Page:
A new supermassive black hole puzzles scientists

Scientists have found a black hole 12 billion times more massive than the Sun that was formed so soon after the Big Bang it's challenging what we know about black holes.

Anthony Domanico
CNET freelancer Anthony Domanico is passionate about all kinds of gadgets and apps. When not making words for the Internet, he can be found watching Star Wars or "Doctor Who" for like the zillionth time. His other car is a Tardis.
Anthony Domanico
2 min read

This is a rendering of the black hole at the heart of the Milky Way, which is 2,400 times smaller than the one described by researchers in an article released this week in the journal Nature. X-ray: NASA/CXC/UMass/D. Wang et al.; Optical: NASA/ESA/STScI/D.Wang et al.; IR: NASA/JPL-Caltech/SSC/S.Stolovy

Astronomers have found a new, supermassive black hole that's 12 billion times more massive than the sun, and the discovery, described in a paper published in the journal Nature on Wednesday, challenges the currently understood laws of physics.

The black hole was formed just 875 million years after the Big Bang, according to National Geographic. At 12 billion times the sun's mass, it's the largest black hole of that age that's ever been found, and it's also situated at the center of the brightest quasar that's ever been discovered. Given what we currently know about how black holes are formed and grow over time, a hole of that magnitude that soon after the Big Bang shouldn't be possible.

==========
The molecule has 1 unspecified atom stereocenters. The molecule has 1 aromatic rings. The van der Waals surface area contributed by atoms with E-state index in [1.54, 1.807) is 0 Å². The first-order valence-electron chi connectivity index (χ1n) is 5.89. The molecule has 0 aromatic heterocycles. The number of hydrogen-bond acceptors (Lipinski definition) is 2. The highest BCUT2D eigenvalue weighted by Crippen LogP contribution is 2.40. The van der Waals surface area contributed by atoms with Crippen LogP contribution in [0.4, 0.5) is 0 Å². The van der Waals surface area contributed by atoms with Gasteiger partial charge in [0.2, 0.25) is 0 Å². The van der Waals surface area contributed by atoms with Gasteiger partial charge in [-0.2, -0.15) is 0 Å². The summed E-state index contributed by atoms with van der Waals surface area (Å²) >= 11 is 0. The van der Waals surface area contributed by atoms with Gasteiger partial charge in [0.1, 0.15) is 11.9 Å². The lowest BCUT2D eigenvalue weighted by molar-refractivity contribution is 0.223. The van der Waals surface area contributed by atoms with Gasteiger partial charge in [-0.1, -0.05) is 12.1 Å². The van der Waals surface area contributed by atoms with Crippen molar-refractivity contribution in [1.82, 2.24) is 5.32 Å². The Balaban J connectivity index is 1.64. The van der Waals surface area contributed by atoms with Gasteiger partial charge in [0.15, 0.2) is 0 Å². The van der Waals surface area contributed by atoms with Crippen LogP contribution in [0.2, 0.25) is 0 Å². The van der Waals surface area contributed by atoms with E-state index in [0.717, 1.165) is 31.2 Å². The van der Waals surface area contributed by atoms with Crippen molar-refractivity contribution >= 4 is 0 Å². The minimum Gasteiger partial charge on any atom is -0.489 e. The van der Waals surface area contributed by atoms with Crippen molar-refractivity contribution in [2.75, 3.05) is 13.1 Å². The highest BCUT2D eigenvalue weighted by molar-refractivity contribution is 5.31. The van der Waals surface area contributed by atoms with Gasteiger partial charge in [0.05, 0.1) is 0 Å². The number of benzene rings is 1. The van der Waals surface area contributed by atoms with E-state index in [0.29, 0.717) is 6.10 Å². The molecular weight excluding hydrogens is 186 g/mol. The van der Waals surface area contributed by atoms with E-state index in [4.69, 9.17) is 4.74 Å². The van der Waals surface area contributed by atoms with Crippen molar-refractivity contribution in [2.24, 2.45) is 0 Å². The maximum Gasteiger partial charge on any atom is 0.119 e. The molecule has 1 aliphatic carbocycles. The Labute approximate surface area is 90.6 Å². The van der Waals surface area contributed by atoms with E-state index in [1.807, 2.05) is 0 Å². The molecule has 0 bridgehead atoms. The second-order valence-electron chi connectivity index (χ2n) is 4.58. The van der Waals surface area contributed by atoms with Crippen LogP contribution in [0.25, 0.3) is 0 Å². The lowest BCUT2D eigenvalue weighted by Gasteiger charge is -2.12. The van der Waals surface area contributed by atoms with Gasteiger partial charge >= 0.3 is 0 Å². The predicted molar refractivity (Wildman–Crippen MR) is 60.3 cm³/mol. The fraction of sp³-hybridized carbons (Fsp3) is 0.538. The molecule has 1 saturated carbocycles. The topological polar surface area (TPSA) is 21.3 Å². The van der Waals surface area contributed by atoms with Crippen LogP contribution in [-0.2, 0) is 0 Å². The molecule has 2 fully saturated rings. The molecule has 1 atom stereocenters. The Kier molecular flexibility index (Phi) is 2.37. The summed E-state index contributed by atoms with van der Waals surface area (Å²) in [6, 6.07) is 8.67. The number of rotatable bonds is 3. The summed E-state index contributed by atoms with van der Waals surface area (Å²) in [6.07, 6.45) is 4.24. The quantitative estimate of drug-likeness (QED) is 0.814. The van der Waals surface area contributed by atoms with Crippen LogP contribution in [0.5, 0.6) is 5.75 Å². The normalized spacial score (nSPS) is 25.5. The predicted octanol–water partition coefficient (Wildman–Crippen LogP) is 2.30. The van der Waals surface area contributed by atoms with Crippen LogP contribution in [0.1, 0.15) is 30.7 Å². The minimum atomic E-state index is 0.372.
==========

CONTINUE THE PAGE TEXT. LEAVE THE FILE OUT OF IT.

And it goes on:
"Our discovery presents a serious challenge to theories about the black hole growth in the early universe," lead researcher Xue-Bing Wu from Peking University in Beijing told Reuters. "It may require either very special ways to grow the black hole within a very short time or the existence of a huge seed black hole when the first-generation stars and galaxies formed. Both are difficult to be explained by the current theories."

Almost every galaxy has a supermassive black hole at its center. For comparison purposes, the black hole at the center of our Milky Way galaxy is about 4-5 million times the mass of the sun, making the newly found massive black hole roughly 2,400 times as large as our own.

As astronomers begin to digest the research presented by the astronomers and scientists in the journal Nature, they'll likely begin to learn much more about how such a massive body could have been formed so early on in the universe. For now they, just like the rest of us, are pretty much stumped.

Go way more in depth about the finding of the new black hole and quasar by reading the paper for yourself.